I am a history and literature teacher. To be specific, I am a high school and junior high history and literature teacher. To get even more specific, I have a junior high understanding of the world. Frequently, I hear people talk about their desire or ability to “get a Ph.D. and teach in college.” I don’t believe in such a world because, even with my 8th grade perspective, I read scholars. Most people sitting in an audience listening to a great pianist or to Ricky Skaggs playing a mandolin should not think that with 3 months of lessons, they could be the ones on the stage. Completion of a freshman level college course, or even the teaching of such a course (which I am doing now), do not a serious scholar make.
I am in the audience. One thing I have learned is when to applaud. Concerning history and literature, I can not only applaud, but also lean over and comment to whoever is sitting next to me. For example, I could say “That was a good explanation of isolationism, but more needed to be said about Wilson’s foreign policy before World War I” or “Bret Lott may not call himself a Southern writer, but Jewell definitely reflects lots of the same themes as other 20th century Southern authors.”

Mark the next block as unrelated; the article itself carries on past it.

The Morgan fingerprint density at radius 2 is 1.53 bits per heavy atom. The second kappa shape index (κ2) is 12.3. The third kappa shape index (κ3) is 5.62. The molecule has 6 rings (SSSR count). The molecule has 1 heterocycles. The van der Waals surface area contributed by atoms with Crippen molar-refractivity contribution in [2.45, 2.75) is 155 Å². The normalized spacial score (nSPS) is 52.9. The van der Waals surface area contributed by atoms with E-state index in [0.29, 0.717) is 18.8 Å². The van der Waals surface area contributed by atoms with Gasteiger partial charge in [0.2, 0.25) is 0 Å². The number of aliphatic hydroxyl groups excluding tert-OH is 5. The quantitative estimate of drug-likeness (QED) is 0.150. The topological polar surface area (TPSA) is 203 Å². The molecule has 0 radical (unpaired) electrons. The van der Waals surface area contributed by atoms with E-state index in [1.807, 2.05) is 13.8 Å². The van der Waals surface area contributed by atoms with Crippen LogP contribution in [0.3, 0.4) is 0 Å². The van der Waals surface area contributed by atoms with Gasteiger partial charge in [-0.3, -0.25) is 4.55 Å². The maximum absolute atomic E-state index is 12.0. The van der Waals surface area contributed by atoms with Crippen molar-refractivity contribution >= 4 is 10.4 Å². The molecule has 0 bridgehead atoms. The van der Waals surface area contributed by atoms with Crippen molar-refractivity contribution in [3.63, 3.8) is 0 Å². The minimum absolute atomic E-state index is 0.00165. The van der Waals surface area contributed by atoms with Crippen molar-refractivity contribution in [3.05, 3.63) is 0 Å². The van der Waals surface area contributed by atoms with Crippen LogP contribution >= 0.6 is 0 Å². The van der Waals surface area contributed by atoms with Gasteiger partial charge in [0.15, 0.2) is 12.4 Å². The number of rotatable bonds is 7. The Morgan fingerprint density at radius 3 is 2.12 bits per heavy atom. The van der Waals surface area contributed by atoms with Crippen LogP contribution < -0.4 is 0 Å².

Philosophy is a different matter. I don’t even dare applaud, unless those sitting near me applaud. But I am confident in applauding Christian Philosophy: A Systematic and Narrative Introduction by Craig G. Bartholomew and Michael W. Goheen. This book is both an historical survey of the key philosophers who appeared during different historical eras and an explanation of the views and issues of philosophy. Philosophy as a field of study is a vital subset of the study of Western Civilization. (I don’t doubt the existence of non-Western civilizations and philosophies. I just know almost nothing about them. And we are in the stream of Western Civilization.) This book uses a series of ficticious letters between a girl named Abby and a boy named Percy. Abby is attending a Christian university, while Percy attends a secular university. Like all young couples in love, they discuss philosophy courses in their letters. The point of the book and this approach is that it contrasts the difference between a Christain approach to philosophy from a secular approach. Certainly there is common ground and common sources that are read; however, at many points, and certainly at the presuppositional level, the two approaches to philosophy (and one could add any other subject) differ. Because of the increasing skepticism and despair in Western culture and thought, many philosophers after the French Revolution lost confidence in philosophical answers. The quest for meaning in a grand or universal sense became a quest for meaning in a personal sense. By that, I mean many philosophers sought ways that the individual could cope with a meaningless, purposeless universe. Novels, drama, poetry, art, and music followed more modern philosophies (as they always do) in seeing a disjointed, cruel, hopeless universe.